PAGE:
Tim Russert is NBC News’ Washington bureau chief and host of Meet the Press.  He regularly offers MSNBC.com’s readers his insight and analysis into questions about politics past, present and future.

MSNBC:  Tim, a very busy week in Washington, D.C. for a post-election week, what with cabinet nominations and concern growing about Iran.  But first let’s talk about the judicial nominations.

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The Republicans on the Senate Judiciary Committee have now okayed Pennsylvania Republican Senator Arlen Specter as chairman.  That’s a pretty important step for them, because there are a whole lot of federal judicial appointments pending – not to mention the list of potential Supreme Court nominations.

Tim Russert:  Absolutely right.

What Sen. Specter did, by putting in writing a four-paragraph statement and also an oral presentation before his Republican colleagues, was say he would not block or step in the way of any judicial nominee the president put forward.

Some moderate Republicans and Democrats are saying that he has been neutralized and won't have the traditional influence of a committee chairman.

Specter insists that is not the case.

MSNBC:  The Bush White House, on the surface, did not get involved in that.  What about behind the scene?

Russert:  They sure did.

I asked Karl Rove whether or not Specter should be chairman of the committee.  He said, “That’s up to the Senate.”

When the White House says that, that’s a signal to the senate… “Okay, do what you’ve got to do.”

MSNBC:  Now that that’s out of the way, how about Condoleezza Rice?  Does the White House have her nomination as Secretary of State pretty much assured?

Russert:  Yes.  She’ll be confirmed.

She’ll be asked questions about intelligence gathering, about weapons of mass destruction, about those famous words in the President’s speech about uranium from Africa.  But, she’ll be overwhelmingly approved by the Senate.

MSNBC:  What’s up with outgoing Secretary of State Colin Powell sharing what may be only single-source information on Iran’s nuclear program with reporters and concern Iran is trying to adapt missiles to carry nuclear weapons?  Powell was burned before, with the intelligence on Iraqi weapons of mass destruction before the U.N.  Why is he talking about such tenuous information at this time?

Russert:  Well, it’s obviously a concern, but what happened, I believe, was that the Europeans had suggested they had entered into an agreement with Iran, or were on the verge of, giving the world a sense it could breathe a sigh of relief in terms of an Iranian nuclear program.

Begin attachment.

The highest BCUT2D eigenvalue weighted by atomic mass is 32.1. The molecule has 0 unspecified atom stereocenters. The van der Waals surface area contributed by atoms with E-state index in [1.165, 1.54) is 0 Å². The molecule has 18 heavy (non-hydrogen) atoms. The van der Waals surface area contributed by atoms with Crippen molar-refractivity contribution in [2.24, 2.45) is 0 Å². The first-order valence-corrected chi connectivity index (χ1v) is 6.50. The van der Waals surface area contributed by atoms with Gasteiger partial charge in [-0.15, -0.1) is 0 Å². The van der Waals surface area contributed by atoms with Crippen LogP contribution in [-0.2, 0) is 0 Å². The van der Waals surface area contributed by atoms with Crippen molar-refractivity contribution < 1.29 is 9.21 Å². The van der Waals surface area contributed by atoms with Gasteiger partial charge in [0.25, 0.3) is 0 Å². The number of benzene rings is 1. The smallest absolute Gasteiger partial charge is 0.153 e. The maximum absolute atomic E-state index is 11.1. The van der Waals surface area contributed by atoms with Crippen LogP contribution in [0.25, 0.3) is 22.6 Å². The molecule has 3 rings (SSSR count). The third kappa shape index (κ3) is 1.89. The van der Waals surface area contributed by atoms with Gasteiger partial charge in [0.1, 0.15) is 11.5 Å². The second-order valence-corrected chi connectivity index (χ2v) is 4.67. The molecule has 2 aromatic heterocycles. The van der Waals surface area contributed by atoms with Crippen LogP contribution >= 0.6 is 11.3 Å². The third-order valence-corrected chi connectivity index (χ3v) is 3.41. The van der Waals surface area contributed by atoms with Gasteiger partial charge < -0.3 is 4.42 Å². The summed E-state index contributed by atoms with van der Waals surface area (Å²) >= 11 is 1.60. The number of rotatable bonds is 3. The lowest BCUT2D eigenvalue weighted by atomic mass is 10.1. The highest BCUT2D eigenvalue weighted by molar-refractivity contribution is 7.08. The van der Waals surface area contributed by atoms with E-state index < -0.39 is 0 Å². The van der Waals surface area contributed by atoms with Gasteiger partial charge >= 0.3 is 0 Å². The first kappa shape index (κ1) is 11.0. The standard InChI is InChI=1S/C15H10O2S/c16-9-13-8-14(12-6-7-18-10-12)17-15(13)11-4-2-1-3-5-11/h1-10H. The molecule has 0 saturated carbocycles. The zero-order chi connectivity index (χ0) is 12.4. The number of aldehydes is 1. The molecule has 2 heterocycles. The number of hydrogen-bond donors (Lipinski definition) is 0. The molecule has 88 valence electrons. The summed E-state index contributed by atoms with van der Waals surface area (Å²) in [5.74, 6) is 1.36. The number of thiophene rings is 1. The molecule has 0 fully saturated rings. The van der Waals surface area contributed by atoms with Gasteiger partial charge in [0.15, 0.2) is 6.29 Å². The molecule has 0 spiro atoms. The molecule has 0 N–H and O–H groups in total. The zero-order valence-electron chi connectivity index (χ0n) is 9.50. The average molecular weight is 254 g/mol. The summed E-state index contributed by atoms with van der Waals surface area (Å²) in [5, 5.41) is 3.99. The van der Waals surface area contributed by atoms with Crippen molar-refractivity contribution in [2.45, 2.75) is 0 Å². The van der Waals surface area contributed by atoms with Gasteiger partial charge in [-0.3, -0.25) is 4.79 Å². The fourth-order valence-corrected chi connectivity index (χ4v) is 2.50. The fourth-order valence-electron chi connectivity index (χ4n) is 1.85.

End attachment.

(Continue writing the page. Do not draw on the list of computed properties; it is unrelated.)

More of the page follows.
Powell said that he had seen some information, which was troubling – that they were developing the capability to develop a nuclear bomb.

Hawks in the administration obviously seized on it, some even suggesting a potential regime change with Iran.

We’ve heard that before, regarding Iraq.

No doubt the administration is concerned that Iran be elevated into a crisis just when they are still at a very critical stage in dealing with Iraq.

MSNBC:  One of the mysterious aspects of this whole thing is Powell used information from one source that had not even been vented.  Given the circumstances surrounding his presentation to the U.N. prior to the war in Iraq and what we later learned about that information doesn’t that seem a little surprising?

Russert:  It is, because he has said on "Meet the Press" and other places that he regretted his testimony before the U.N. – that there were mistakes in it.

And the one thing the Democrats and the Republicans can agree on is we want the President of the United States to go before the world and the country when talking about Iran and North Korea, and be believed and not have people say, “Now wait a minute.  Is this the same intelligence gathering agency that provided us the bogus information on Iraq?”

We need to be right; we need that credibility -- not only for our own country, but for the world.  To dribble out information little by little is obviously very, very dangerous.

On the other hand, Secretary Powell is a very experienced military man and a diplomat.  And he was clearly troubled by the information he was seeing.  Whether it was inadvertent or deliberate, it is now out in the public domain and will play a factor in the discussions about Iran.

MSNBC:  Could it be Powell is a little less cautious since he announced his plans to resign?

Russert:  He’s very smart.  He’s been around too many presidents and the press corps too many times.

I believe very deeply that many people believe the situations in Iran and North Korea are much more dangerous and much more advanced than any potential nuclear program in Iraq was before the United States went into there.

MSNBC:  What’s ahead on "Meet the Press" on Sunday Morning?

Russert:  We’re going to talk about that very issue - the growing tensions with Iran – with Sen. John McCain, Republican of Arizona and member of the Senate Armed Service Committee, who may run for president again in 2008.  We’ll try to find out.

Then, we’ll talk with Michael Scheuer, the CIA analyst formerly known as “Anonymous,” who’s written a book called “Imperial Hubris,” about his time at the CIA.  He has extraordinary insights into this entire situation and the Arab and Muslim world.  He has some very strong feelings about Osama bin Laden and the way we should be conducting the war on terrorism.

It’s going to be a very intense and interesting program, because these are dangerous times.

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